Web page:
What’s next for Beaver Dam Mall? In 2006, a Slumberland furniture will open in the former JCPenney space. However, there are still a very large number of vacancies in the mall as well as the dead Wal-Mart anchor. It’s obvious that they haven’t scrapped the idea of the mall entirely, allowing an anchor to add onto it, but why did they allow this to happen in the first place? The law of diminishing returns definitely applies to these types of situations, so does reinvesting in the mall by adding Slumberland as an anchor make any sense? Is really going to bring the type of traffic to the mall that the few stores that are open need to survive? The mall still has Herberger’s as its saving grace, but for how long? Only time will tell. Any updates and additions to the information I’ve posted would be greatly appreciated.
Photos: April, 2004. Full list of tenants, April 2004: Wal-Mart, Herberger’s, JCPenney, Aurora Pharmacy, Flamingo Bay, Sterling Optical, Floral Expressions, Regis Hairstylists, Freier’s Fine Jewelry, Wonder Nails, Alexandra Jewelers, Claire’s Boutique, GNC, Emerson’s Hallmark, China Palace, Carlson’s Travel, CR Communications, and many empty spaces. Tenant list, early 2006: Herbergers, Flamingo Bay, China Palace, Wonder Nails, Floral Expressions, Sterling Optical and Evenson’s Hallmark.
UPDATE 5/29/2008: A few interesting, significant changes have been afoot at the former Beaver Dam Mall since we first posted almost two years ago. First, the mall has been renamed to Heritage Village Shops and Professional Center. And, as one of our commenters posted last fall, ownership has changed hands. The new local ownership, consisting of Dick and Todd Hedberg, Dave Fister and Jeff Kitchen, has begun to woo retailers back to the center. In addition, the mall has a website for the first time. The new website for Heritage Village Shops indicates future plans for bringing in a mix of local and national retail chains, dining and recreation destinations, and office-y businesses. The website also focuses on an area in the mall where comfy chairs and furniture are available for relaxing, the mall walking program, the farmers market, floral shop, the Chinese buffet, and the fact that the mall is climate controlled – a selling point often overlooked for enclosed retail centers in extreme climates.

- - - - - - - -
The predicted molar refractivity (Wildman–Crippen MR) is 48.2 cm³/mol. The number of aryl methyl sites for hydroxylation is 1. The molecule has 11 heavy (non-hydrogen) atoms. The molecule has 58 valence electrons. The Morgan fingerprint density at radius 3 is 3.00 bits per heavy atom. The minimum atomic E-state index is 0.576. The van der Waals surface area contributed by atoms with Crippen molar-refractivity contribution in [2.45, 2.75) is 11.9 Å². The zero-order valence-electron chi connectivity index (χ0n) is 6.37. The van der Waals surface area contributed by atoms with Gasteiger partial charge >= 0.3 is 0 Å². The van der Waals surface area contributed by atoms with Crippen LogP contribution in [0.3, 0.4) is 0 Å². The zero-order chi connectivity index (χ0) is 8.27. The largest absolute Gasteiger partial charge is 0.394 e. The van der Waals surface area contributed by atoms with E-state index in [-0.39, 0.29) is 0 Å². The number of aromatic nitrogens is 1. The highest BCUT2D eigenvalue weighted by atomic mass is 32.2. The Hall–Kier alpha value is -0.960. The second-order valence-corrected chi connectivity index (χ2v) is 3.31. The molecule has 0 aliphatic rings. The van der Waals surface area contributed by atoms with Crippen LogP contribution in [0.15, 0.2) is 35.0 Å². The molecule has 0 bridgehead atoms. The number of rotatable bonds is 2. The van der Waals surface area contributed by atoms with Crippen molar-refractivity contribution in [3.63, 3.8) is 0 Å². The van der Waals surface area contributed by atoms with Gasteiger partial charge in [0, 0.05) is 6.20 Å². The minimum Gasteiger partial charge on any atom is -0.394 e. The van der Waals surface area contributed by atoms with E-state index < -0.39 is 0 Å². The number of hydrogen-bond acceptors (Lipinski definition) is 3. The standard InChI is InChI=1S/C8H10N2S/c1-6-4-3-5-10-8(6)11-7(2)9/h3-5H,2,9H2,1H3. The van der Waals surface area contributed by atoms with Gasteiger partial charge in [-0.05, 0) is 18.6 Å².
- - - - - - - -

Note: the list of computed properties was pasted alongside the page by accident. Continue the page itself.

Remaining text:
We think this is an excellent path for the mall and really the only way it could be reconstituted as viable without major renovations. Such a small mall in an equally small market can only survive with local ownership who are willing to monitor the mall and be there regularly to work on its progress. It was said that the former owner, who lived about 5 hours away in Minnesota, did not care about the mall and did little when it lost all its stores over the past several years. This new ownership, new name and new logo should inject a reinvigoration for the mall, and become an effective metaphor for the new owners and their readiness to fix things up.
Hopefully we will see Heritage Village prosper in time, or at least hold its own by providing an adequate tenant mix to keep people coming inside. But first, they need to get the ball rolling, because as of right now there are only a small handful of businesses operating inside, including anchors Herberger’s and Slumberland Furniture, which replaced the former JCPenney. Once one or two tenants are in, others may trickle in as well, like a retail domino effect, and hopefully people in the area won’t need to drive to Madison or Fond du Lac as much for their shopping.
One question I have for someone who has been to the mall recently: Does the Slumberland have access into the mall or just an exterior entrance? Is it even open? The mall’s website has a pdf which shows Slumberland, but the tenant roster does not indicate it at all. Hmmm.